Phage, or Bacteriophage, are viruses that are only able to infect a certain type of bacteria; the phage for Salmonella will only infect Salmonella and the phage for Tuberculosis will only infect Tuberculosis. EpiBiome is leveraging this natural specificity of phage to target the deletion of specific strains within the microbiome, which is useful in the treatment of antibiotic-resistant strains and can replace small molecule antibiotics. Their first two targets are with agriculture and human health.  With agriculture, EpiBiome is treating and preventing mastitis, which is an infection of the udder tissue. By using phage instead of antibiotics, there will be no antibiotic residues left in the milk. With Human Health, EpiBiome is targeting enterotoxigenic E. coli, which are the specific strains that cause diarrhea. EpiBiome has attracted the attention of the Bill and Melinda Gates Foundation, which demonstrates its high potential to address not only disease prevention but also antibiotic abuse.

Synlogic is taking a different approach towards working with the microbiome. Instead of trying to modulate the populations of microbes to maintain health or treat disease, Synlogic is leveraging the capabilities of the microbes themselves to sense their environment and respond to it by engineering the microbes with specific genetic circuits. Genetic circuits are logic functions written in the DNA that will activate or deactivate certain genes or metabolic pathways based on certain external stimuli.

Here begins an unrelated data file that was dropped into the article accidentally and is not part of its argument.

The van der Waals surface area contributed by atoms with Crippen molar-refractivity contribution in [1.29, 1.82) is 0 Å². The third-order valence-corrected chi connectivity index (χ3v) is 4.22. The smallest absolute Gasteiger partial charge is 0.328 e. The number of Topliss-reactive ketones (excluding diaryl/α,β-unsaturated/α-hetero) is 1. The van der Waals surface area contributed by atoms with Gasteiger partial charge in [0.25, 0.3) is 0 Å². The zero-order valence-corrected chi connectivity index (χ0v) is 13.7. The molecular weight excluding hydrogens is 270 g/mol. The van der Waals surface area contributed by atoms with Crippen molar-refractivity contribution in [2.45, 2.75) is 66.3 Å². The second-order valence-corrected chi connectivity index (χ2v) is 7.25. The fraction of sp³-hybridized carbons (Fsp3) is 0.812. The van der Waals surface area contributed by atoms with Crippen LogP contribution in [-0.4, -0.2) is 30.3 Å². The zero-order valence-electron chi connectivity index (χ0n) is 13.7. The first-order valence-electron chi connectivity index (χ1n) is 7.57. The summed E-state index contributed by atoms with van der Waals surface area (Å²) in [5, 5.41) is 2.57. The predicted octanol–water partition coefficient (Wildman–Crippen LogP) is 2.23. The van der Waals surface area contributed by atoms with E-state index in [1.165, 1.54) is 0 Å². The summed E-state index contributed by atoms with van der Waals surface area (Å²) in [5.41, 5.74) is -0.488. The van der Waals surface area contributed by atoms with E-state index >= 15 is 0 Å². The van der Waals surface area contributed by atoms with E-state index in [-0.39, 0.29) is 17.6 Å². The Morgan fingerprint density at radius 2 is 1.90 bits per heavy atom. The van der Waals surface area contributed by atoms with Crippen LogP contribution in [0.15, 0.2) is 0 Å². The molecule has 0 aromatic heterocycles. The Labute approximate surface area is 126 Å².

In this particular case, Synlogic has identified two metabolic diseases, Urea Cycle Disorder (UCD) and Phenylketonuria (PKU), that result in the accumulation of two metabolites, ammonia and Phenylalanine, respectively. Because these are metabolic diseases, meaning there is a defunct gene that is crucial for the conversion of the metabolites, treatment is extremely difficult. With UCD, the best course of treatment is a liver transplant, and with PKU, the affected individual must maintain a very low protein diet for the entirety of their lives or risk developing severe mental retardation and other central nervous system disorder. Using microbes with engineered genetic circuits, Synlogic’s synthetic biotics can convert a diseased organ state to a healthy state by leveraging the microbiome to shift a person’s metabolic functions throughout the body.

As is now apparent, understanding the microbiome and the role it plays in health has opened up a whole new paradigm towards treating disease states. Just like everything else in nature, we must live in harmony with our ecology in order to optimize our well being. Synthetic biology provides this much needed interface between ourselves and our ecology.

Shaun Moshasha

Executive Director at Open Bio Labs